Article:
Saturday, September 01, 2007

Volunteers: Part 3 (the sequel to the sequel). Look back at my blogs of 16th and 17th August for the first two parts of our experiences with (and without!) volunteers.

I’m pleased to report that the friend of Emily’s that she promised, whilst profusely apologising for her own no-show, turned up at the local railway station on Wednesday evening, looking appropriately scruffy in a studenty-hippy-cycling-around-Europe-on-a-shoestring way. During our get-to-know-each-other chat in the van on the way home, he revealed that he had a degree in forestry management: truly a volunteer with added extras—bells and rings on, even. This was particularly appropriate, as top of the list-of-things-to-do-with-a-volunteer (a newly created sub-list of our perpetual list of things to do) was to go to our woods and collect all the wood I’d chopped and stacked last winter.

His timing is particularly helpful, as I’m on a countdown to the first of the operations on my wrists (for carpal tunnel syndrome) next Tuesday when I’ll effectively become one-handed for a while. Thus, all the heavier jobs requiring two hands have risen in priority and collecting the logs was one of these. Many hands, some sort of machinery, or preferably both, would be useful, and Paul (our pig-farming neighbour) was generous yet again in lending us an old Massey Ferguson tractor and trailer. David (pronounced Dah-veed, as he's French) who lives at the entrance to the wood, was conscripted with the promise of a trailer-load of logs, so we were three.

How to get the tractor near to the woodpiles was also an issue, as the previous owner of the woods had not made any provision for access when planting, some 20-odd years ago, and had never managed the woodland since. Until we chose a route for such access and cut it this winter, wrists and necessary permissions allowing, we needed an alternative, which was to drive over adjacent fields to get to the edge nearest the new coppice. I’d previously spoken the one of the farmers, Monsieur Bazy and agreed in principle that I could drive over his field after the wheat was harvested and before he ploughed it up. When I went round to see him and confirm this, we sat down and looked at the map and realised that I also needed access to the next field, owned by a different farmer, Monsieur Collet. He phoned him there and then, explained the situation, and permission was granted. The final preparations involved Gabrielle and I cutting two wheelbarrow-wide access holes through the hedgerow and mowing a track for the wheelbarrows to service all the woodpiles.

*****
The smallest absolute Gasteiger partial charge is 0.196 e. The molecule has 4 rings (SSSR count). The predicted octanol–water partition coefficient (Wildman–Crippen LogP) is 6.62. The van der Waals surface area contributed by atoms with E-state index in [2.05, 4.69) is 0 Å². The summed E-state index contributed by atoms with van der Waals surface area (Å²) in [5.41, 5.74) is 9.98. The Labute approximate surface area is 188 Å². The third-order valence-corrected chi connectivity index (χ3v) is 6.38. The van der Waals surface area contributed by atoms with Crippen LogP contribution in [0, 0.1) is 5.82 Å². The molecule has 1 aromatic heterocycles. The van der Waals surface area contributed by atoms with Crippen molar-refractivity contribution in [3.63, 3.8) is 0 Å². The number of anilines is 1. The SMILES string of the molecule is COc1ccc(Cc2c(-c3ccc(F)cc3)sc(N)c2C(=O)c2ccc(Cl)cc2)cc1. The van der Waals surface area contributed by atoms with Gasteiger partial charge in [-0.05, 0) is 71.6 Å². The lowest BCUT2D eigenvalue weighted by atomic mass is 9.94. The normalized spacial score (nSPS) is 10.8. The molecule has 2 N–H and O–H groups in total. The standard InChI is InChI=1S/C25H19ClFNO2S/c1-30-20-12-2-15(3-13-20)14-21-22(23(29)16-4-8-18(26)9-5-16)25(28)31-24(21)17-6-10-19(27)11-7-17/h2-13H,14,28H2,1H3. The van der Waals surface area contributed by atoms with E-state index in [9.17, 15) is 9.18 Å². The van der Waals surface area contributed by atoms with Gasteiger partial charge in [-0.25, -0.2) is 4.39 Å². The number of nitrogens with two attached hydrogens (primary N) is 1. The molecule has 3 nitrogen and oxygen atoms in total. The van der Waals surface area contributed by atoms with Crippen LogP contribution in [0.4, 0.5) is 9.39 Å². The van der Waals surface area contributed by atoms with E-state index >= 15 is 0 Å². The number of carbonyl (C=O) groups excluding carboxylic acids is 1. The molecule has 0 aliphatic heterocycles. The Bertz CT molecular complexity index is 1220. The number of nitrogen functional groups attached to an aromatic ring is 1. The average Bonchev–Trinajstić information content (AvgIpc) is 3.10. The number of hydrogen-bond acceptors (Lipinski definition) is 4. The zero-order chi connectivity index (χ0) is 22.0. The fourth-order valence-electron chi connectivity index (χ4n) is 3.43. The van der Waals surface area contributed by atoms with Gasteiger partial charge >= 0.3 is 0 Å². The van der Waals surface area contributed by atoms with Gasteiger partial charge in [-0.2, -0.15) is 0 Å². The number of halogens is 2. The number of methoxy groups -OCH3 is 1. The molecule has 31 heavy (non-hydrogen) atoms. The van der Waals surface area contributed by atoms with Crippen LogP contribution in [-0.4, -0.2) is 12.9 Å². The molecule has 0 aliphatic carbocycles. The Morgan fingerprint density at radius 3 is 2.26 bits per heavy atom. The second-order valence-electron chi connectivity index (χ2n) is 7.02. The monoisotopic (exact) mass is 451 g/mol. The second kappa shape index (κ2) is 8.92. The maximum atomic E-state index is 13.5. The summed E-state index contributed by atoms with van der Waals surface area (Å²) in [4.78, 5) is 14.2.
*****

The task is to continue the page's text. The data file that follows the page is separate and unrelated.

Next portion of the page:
On the day, David arrived in his immaculate WWII Willys Jeep, perfectly adapted for bouncing over a French field. As you can see from the photo at the top, Sam and David have enough hair for two people but—tant pis for David—Sam possesses all of it! We extracted six cords of wood (around 20 cubic metres) of which David had one for his labour and bought another, leaving us with plenty for the coming winter despite that some of the larger logs won’t be fully seasoned (dry enough for burning) for another year. Just as Sam and I were wearily chugging home at around half-past seven, we saw the maire Jean-Luc Lechevestrier, baling a field of straw into small bales. He beckoned me over (we’d ordered 50) and suggested that I collect them that night as rain was forecast. It might well have been a lucky coincidence that I had Paul’s tractor and trailer but it didn’t feel all that lucky at the time as I was exhausted. It wasn’t fair to ask Sam to help any further, so I dropped him of and returned to the field alone, finally getting to eat dinner at 10.30pm. (Photo below shows the end result.)